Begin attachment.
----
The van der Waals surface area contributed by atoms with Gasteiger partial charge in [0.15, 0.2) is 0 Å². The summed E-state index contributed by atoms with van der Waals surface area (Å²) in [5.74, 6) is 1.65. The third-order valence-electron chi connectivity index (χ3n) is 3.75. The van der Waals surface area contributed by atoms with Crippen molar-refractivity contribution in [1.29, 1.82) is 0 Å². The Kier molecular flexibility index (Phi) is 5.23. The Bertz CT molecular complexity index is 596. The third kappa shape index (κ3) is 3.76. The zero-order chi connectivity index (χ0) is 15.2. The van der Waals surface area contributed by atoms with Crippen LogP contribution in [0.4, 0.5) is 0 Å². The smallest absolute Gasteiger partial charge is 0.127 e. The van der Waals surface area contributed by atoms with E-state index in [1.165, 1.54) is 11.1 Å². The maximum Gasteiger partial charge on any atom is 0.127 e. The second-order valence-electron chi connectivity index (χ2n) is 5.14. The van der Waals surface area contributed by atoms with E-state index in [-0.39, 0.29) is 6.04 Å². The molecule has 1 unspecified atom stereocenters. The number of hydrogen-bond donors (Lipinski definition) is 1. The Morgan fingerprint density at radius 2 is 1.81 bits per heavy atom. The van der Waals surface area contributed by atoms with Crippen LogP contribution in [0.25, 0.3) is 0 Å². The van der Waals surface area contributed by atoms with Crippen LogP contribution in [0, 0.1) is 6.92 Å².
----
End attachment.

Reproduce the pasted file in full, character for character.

The van der Waals surface area contributed by atoms with Gasteiger partial charge in [0.15, 0.2) is 0 Å². The summed E-state index contributed by atoms with van der Waals surface area (Å²) in [5.74, 6) is 1.65. The third-order valence-electron chi connectivity index (χ3n) is 3.75. The van der Waals surface area contributed by atoms with Crippen molar-refractivity contribution in [1.29, 1.82) is 0 Å². The Kier molecular flexibility index (Phi) is 5.23. The Bertz CT molecular complexity index is 596. The third kappa shape index (κ3) is 3.76. The zero-order chi connectivity index (χ0) is 15.2. The van der Waals surface area contributed by atoms with Crippen LogP contribution in [0.4, 0.5) is 0 Å². The smallest absolute Gasteiger partial charge is 0.127 e. The van der Waals surface area contributed by atoms with E-state index in [1.165, 1.54) is 11.1 Å². The maximum Gasteiger partial charge on any atom is 0.127 e. The second-order valence-electron chi connectivity index (χ2n) is 5.14. The van der Waals surface area contributed by atoms with E-state index in [-0.39, 0.29) is 6.04 Å². The molecule has 1 unspecified atom stereocenters. The number of hydrogen-bond donors (Lipinski definition) is 1. The Morgan fingerprint density at radius 2 is 1.81 bits per heavy atom. The van der Waals surface area contributed by atoms with Crippen LogP contribution in [0.25, 0.3) is 0 Å². The van der Waals surface area contributed by atoms with Crippen LogP contribution in [0, 0.1) is 6.92 Å².